Germany Bucks Trend with Coronavirus Lockdown End Birth Rates Surge

UNDISCLOSED, GERMANY - AUGUST 12: A 4-day-old newborn baby, who has been placed among empty baby beds by the photographer, lies in a baby bed in the maternity ward of a hospital (a spokesperson for the hospital asked that the hospital not be named) on August 12, 2011 in a …
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Germany has bucked years of birth rate decline with a sudden ten per cent surge in new children coming nine months after lockdowns ended and bars reopened in summer 2020.

Births in Germany hit a 20-year-high in March 2021, the latest release from the national statistical agency (De Statis) reveals, with 65,903 children born in the month. This represents a massive ten per cent rise on March 2020 and is the highest level of March births since 1998.

De Statis note a correlation between births and the coronavirus lockdown. While the number of children born who were conceived during the early 2020 lockdown was broadly normal, when society started to open up again births started climbing.

Children born in February 2021, which corresponded with the first signs of lockdown ending in May 2020, were already up six per cent. The ten per cent surge by March 2021 corresponds to the summer suspension of lockdown in Germany, which saw groups able to socialise again and — quite possibly, crucially — pubs and bars allowed to reopen.

In recent years, Germany’s birth rate has fallen so steeply it became the lowest in Europe, and then ‘overtook’ Japan to become the lowest in the world in 2015.

While many major European nations saw a precipitous fall in births — already generally well below the so-called replacement rate continent-wide — coinciding with the pandemic, some have seen recoveries or even booms. Finland is one such country that has cited a coronavirus baby boom with a ten per cent gain in March.

Why different nations have seen different fertility responses to the pandemic and lockdown remains an open question, but a hypothesis has been offered. Germany’s De Statis notes a sudden fall in births in countries with very high coronavirus death rates, which Germany has not experienced.

A May report from the Reuters news agency has cited new pro-family policies enacted by the German government in the past decade as being a help to professional middle-class women who might otherwise miss out on motherhood. Until very recently, any policies promoting childbearing was compared unfavourably to the pro-natalism of Nazi-era Germany, possibly a contributing factor to the fact that more people have died than been born in Germany every year since the 1970s.

Also invoked in the report was Germany’s extremely high levels of immigration, thanks largely to the Europe Migrant Crisis, over the same period which has seen large numbers of young people from cultures associated with significantly higher birthrates arrive. Migrant mothers’ birth rates stood at a significant 2.3 in 2016, it claimed, compared to Germany’s average of 1.6. But even this epoch-defining migratory flow is not a long term solution to Germany’s demographic puzzle, it seems, as upon exposure to German culture and the obstacles thrown in the way of family life common to Western societies, the birth rates of migrant mothers do start to fall almost immediately.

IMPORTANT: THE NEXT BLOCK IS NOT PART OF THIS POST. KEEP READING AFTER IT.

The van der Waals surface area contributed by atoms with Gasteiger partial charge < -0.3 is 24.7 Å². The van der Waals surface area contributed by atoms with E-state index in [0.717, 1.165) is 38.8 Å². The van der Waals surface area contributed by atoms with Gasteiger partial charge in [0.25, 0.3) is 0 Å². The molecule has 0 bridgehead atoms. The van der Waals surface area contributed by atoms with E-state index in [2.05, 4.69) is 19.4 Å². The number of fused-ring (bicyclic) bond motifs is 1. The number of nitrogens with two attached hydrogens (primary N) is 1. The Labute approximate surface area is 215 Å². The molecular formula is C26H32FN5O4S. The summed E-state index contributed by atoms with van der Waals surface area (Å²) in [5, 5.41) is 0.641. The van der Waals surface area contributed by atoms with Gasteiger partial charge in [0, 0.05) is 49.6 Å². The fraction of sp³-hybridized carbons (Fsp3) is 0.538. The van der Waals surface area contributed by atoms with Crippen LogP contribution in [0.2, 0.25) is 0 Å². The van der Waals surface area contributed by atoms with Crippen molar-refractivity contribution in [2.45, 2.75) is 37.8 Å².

Another European nation experiencing growth in birth rates is Hungary, although their government is less shy about giving couples support to start families. De Statis notes Hungary was one of the nations that saw a ten per cent bounce in March, a move against what the government in Budapest identifies as a “demographic crisis” that is to be fought and defeated.

Among the new measures in place in Hungary in recent years are special — and significant — tax breaks for families and young people, large loans for helping establish households for new families which do not have to be repaid if a couple has three children, and free IVF treatment.

Speaking to Breitbart London in February, Hungarian Families Minister Katalin Novák said she believes her nation will be better prepared to bounce back from the coronavirus baby-bust than other European nations because of a decade of these pro-family policies already being in place and having an impact before coronavirus took hold.

Advances in birth rates following the easement of lockdowns last summer or not, it remains the case that nations across Europe are not even close to maintaining a stable population without the aid of immigration from countries outside the bloc. Birthrates in the UK were already at historic lows before coronavirus, with 82 per cent of all population growth in the early part of the 21st century down to immigration, rather than natural growth.

The United States does not escape, either. The CDC announced in May that the U.S. birthrate saw the largest fall in nearly 50 years, hitting the lowest rate of births on record. Although births in the figures may have been impacted by coronavirus, many pregnancies were already underway before the pandemic began, pointing to wider problems, the report said.

And despite the spike of births in countries like Germany now that coincides with the reopening of pubs and bars last summer, demographers say there is no hope on the horizon for Europe’s demographics. The Wall Street Journal cited the remarks of Tomas Sobotka of the Wittgenstein Center for Demography and Global Human Capital in a March report when he said of the situation: “All evidence points to a sharp decline in fertility rates and in the number of births across highly developed countries.

“The longer this period of [coronavirus induced] uncertainty lasts, the more it will have lifelong effects on the fertility rate.”

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